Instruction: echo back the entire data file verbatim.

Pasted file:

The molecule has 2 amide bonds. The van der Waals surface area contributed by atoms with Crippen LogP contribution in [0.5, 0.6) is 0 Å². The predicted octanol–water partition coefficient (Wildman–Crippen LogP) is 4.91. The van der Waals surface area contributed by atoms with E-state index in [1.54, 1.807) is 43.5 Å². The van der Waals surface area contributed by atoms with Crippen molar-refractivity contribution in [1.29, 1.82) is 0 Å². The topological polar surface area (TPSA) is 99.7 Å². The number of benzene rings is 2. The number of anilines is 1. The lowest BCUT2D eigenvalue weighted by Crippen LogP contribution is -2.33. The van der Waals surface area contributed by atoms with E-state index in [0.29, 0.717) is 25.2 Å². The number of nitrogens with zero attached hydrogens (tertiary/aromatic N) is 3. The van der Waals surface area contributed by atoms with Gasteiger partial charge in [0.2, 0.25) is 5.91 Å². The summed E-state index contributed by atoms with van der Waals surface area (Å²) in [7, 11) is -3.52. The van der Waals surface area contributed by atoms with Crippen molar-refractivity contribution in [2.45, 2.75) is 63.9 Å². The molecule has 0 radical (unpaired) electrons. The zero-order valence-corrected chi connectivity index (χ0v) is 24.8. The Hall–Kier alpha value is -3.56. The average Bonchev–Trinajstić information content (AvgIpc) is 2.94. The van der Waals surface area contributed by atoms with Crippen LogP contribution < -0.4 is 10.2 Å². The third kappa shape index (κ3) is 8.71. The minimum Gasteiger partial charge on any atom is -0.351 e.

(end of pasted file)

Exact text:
The molecule has 2 amide bonds. The van der Waals surface area contributed by atoms with Crippen LogP contribution in [0.5, 0.6) is 0 Å². The predicted octanol–water partition coefficient (Wildman–Crippen LogP) is 4.91. The van der Waals surface area contributed by atoms with E-state index in [1.54, 1.807) is 43.5 Å². The van der Waals surface area contributed by atoms with Crippen molar-refractivity contribution in [1.29, 1.82) is 0 Å². The topological polar surface area (TPSA) is 99.7 Å². The number of benzene rings is 2. The number of anilines is 1. The lowest BCUT2D eigenvalue weighted by Crippen LogP contribution is -2.33. The van der Waals surface area contributed by atoms with E-state index in [0.29, 0.717) is 25.2 Å². The number of nitrogens with zero attached hydrogens (tertiary/aromatic N) is 3. The van der Waals surface area contributed by atoms with Gasteiger partial charge in [0.2, 0.25) is 5.91 Å². The summed E-state index contributed by atoms with van der Waals surface area (Å²) in [7, 11) is -3.52. The van der Waals surface area contributed by atoms with Crippen molar-refractivity contribution in [2.45, 2.75) is 63.9 Å². The molecule has 0 radical (unpaired) electrons. The zero-order valence-corrected chi connectivity index (χ0v) is 24.8. The Hall–Kier alpha value is -3.56. The average Bonchev–Trinajstić information content (AvgIpc) is 2.94. The van der Waals surface area contributed by atoms with Crippen LogP contribution < -0.4 is 10.2 Å². The third kappa shape index (κ3) is 8.71. The minimum Gasteiger partial charge on any atom is -0.351 e.